The Alley Vipers are the backbone of my Cobra urban forces. As Cobra mostly undertakes urban missions, they are, by extension, the backbone of Cobras army as a whole. The excellent gear, cool rifle and fearsome face shield all add up to a group of figures that would strike fear into any urban center they attacked. However, the bulk of my Alley Viper forces are now made up of later, better colored versions of the Alley Viper. The orange of the original was cool for what it was. However, the bright yellow of the 1993 figure and the orange of this 1994 version didn't do much for me. I greatly prefer the more traditionally Cobra versions from 1997, 2002 and 2004. Those figures are much more interesting and useful.
There are 2 variants to this figure. One has stripes on the legs, the other does not. The striped version is harder to find than the non striped version. This was a common occurrence in 1994 as Hasbro tried to cut costs on the later produced figures by skipping paint applications. This had lead to a string of variants across the 1994 releases. Unfortunately, the 1994's, in general, skimped on paint applications in comparison to the Joes from prior years. So, having some applications skipped in a cost cutting move really is a detriment to several of the figures from this year. (Except in the cases where the color omitted was neon!)
The Alley Viper's accessories both match the figure and the time in which they were released. The 1993 Alley Viper included a recast V1 Alley Viper backpack as well as a black weapon tree, shield and face mask. (There was a yellow missile launcher thrown in.) The weapon tree included a new version of the classic Alley Viper rifle, just with a bulkier front handle. It also included a Dial Tone rifle, knife and missiles. The 1994 figure skipped the backpack, but included the same weapon tree. Only, this time, the weapons were bright orange. It was nice to have the correct weapons for the figure and the orange color is kind of fun on display since it's so apropos for the 90's. But, the figure looks much better with black weapons, if you can find a spare set.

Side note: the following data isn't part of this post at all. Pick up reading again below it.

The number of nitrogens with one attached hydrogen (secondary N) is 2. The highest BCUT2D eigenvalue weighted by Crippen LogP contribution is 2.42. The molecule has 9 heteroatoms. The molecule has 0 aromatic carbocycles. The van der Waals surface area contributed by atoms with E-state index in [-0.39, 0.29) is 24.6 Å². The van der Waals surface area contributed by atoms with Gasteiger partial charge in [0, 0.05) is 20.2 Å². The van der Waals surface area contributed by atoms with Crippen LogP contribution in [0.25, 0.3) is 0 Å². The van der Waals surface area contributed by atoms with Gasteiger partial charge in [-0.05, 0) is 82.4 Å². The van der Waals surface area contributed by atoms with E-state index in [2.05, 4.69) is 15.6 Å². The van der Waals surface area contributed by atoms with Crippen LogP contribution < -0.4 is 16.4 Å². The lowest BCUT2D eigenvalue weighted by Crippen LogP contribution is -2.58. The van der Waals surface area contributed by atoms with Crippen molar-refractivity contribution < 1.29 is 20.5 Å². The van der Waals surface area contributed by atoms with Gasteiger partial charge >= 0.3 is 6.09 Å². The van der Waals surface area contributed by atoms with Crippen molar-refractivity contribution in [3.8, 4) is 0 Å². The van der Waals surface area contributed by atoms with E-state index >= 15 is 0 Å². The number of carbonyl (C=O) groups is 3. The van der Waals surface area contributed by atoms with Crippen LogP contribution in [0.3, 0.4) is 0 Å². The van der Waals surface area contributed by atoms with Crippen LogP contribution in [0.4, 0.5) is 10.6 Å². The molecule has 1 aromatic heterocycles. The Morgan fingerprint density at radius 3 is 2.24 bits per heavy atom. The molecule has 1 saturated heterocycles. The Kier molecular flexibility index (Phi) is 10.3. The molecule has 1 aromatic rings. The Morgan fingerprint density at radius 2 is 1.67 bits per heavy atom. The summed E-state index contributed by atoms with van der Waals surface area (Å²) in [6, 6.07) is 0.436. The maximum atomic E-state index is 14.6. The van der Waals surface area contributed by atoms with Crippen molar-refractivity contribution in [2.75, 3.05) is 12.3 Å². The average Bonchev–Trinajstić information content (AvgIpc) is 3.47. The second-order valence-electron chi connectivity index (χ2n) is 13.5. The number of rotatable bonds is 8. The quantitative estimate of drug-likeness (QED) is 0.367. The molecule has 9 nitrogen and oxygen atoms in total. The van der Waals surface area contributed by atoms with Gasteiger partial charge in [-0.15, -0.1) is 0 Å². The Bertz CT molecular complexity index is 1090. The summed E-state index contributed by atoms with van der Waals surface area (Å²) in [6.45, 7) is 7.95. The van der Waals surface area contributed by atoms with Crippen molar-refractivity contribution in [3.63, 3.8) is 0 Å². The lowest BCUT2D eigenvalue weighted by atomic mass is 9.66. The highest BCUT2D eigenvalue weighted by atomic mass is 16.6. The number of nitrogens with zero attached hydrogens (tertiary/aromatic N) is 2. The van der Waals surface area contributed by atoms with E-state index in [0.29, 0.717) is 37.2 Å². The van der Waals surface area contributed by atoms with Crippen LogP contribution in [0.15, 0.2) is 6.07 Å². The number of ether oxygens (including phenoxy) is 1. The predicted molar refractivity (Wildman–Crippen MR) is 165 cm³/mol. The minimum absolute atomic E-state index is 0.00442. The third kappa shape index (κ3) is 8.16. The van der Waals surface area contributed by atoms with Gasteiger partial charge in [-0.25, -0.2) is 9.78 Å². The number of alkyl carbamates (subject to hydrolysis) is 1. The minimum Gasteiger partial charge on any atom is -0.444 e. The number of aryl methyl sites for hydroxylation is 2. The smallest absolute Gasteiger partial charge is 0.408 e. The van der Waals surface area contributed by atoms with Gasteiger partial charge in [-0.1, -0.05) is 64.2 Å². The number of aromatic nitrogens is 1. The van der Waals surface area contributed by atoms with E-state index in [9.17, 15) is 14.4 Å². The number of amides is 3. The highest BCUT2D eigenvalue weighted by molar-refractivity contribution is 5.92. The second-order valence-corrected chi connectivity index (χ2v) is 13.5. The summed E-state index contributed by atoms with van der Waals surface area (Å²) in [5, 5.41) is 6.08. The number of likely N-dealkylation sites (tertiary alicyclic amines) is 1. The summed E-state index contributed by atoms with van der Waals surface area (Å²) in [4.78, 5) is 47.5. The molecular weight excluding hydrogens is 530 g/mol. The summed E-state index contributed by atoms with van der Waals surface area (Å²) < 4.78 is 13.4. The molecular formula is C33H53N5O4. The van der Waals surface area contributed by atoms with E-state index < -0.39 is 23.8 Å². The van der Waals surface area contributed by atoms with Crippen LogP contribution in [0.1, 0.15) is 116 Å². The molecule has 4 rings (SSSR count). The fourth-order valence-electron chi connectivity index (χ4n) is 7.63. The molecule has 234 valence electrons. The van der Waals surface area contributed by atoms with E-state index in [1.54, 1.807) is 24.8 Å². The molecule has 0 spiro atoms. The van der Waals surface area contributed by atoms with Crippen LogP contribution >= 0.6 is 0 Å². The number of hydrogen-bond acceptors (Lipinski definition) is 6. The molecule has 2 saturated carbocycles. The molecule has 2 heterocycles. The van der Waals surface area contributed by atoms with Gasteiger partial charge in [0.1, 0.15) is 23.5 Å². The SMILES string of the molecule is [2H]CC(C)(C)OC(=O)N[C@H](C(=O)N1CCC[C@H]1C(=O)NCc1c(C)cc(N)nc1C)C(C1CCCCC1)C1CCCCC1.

The Alley Viper mold got way too much use. It debuted in 1993 with the "bumblebee" version of the Alley Viper and was repainted in 1994 for this version. The mold was then sent to Brazil where it was colored nearly identically to the 1993 figure and released as Mortifero. The body, arms and head made their way back to the U.S., though, and were used in 1997 when Hasbro couldn't find the body from the original 1989 figure. Hasbro then repainted this mold ad naseum with a blue release and a red repaint in 2002, a bright blue repaint in 2003 and an all black version in the Urban Strike set in 2004. There are now a full complement of Alley Vipers available and collectors had grown rather tired of the mold. A grey urban version would have been nice. But, there are enough other colors out there to suit the needs of pretty much any collector.
The 1994 Alley Viper isn't easy to find. He is probably the hardest figure from the main Battle Corps line to find both carded and loose. He was popular even during his release period (he is the only regularly carded series 1994 Battle Corps figure I never found at retail) and continues to be popular today. The meshing with the classic Alley Viper and general obscurity of the release year have added up to a figure that is tough to army build. Mint and complete figures will run upwards of $17 these days. Carded versions tend to hit $40 with the striped versions going even higher. Of all the vintage Alley Vipers, this is probably the least interesting. But, it is still a solid mold worth acquiring. But, given the figure's scarcity and price, the 1989 Alley Viper is still the better option for building a decently sized Cobra army.